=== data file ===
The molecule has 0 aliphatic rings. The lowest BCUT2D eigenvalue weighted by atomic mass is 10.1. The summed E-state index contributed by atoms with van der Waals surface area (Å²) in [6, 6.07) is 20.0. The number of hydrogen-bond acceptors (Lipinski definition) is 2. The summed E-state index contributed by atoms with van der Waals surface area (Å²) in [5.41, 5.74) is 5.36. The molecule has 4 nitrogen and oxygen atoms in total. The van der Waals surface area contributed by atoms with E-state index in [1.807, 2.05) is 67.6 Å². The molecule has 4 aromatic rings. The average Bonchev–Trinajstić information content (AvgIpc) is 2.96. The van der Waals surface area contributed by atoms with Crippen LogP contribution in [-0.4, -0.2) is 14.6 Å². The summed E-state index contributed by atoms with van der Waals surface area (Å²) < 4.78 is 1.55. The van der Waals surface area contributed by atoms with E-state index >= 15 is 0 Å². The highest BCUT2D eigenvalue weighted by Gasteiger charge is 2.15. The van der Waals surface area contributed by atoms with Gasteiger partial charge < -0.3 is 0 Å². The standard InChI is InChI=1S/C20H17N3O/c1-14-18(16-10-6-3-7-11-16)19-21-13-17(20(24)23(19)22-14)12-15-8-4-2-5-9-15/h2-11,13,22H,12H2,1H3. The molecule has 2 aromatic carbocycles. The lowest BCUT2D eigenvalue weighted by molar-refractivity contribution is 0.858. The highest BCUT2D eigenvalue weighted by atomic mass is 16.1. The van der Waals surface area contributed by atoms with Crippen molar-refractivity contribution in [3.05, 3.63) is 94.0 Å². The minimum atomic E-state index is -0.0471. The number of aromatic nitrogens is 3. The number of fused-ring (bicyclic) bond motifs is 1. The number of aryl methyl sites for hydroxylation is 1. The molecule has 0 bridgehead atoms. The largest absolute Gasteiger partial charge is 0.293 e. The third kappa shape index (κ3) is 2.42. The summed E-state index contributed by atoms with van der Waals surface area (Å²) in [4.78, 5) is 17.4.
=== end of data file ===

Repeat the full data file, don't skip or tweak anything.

The molecule has 0 aliphatic rings. The lowest BCUT2D eigenvalue weighted by atomic mass is 10.1. The summed E-state index contributed by atoms with van der Waals surface area (Å²) in [6, 6.07) is 20.0. The number of hydrogen-bond acceptors (Lipinski definition) is 2. The summed E-state index contributed by atoms with van der Waals surface area (Å²) in [5.41, 5.74) is 5.36. The molecule has 4 nitrogen and oxygen atoms in total. The van der Waals surface area contributed by atoms with E-state index in [1.807, 2.05) is 67.6 Å². The molecule has 4 aromatic rings. The average Bonchev–Trinajstić information content (AvgIpc) is 2.96. The van der Waals surface area contributed by atoms with Crippen LogP contribution in [-0.4, -0.2) is 14.6 Å². The summed E-state index contributed by atoms with van der Waals surface area (Å²) < 4.78 is 1.55. The van der Waals surface area contributed by atoms with E-state index >= 15 is 0 Å². The highest BCUT2D eigenvalue weighted by Gasteiger charge is 2.15. The van der Waals surface area contributed by atoms with Gasteiger partial charge < -0.3 is 0 Å². The standard InChI is InChI=1S/C20H17N3O/c1-14-18(16-10-6-3-7-11-16)19-21-13-17(20(24)23(19)22-14)12-15-8-4-2-5-9-15/h2-11,13,22H,12H2,1H3. The molecule has 2 aromatic carbocycles. The lowest BCUT2D eigenvalue weighted by molar-refractivity contribution is 0.858. The highest BCUT2D eigenvalue weighted by atomic mass is 16.1. The van der Waals surface area contributed by atoms with Crippen molar-refractivity contribution in [3.05, 3.63) is 94.0 Å². The minimum atomic E-state index is -0.0471. The number of aromatic nitrogens is 3. The number of fused-ring (bicyclic) bond motifs is 1. The number of aryl methyl sites for hydroxylation is 1. The molecule has 0 bridgehead atoms. The largest absolute Gasteiger partial charge is 0.293 e. The third kappa shape index (κ3) is 2.42. The summed E-state index contributed by atoms with van der Waals surface area (Å²) in [4.78, 5) is 17.4.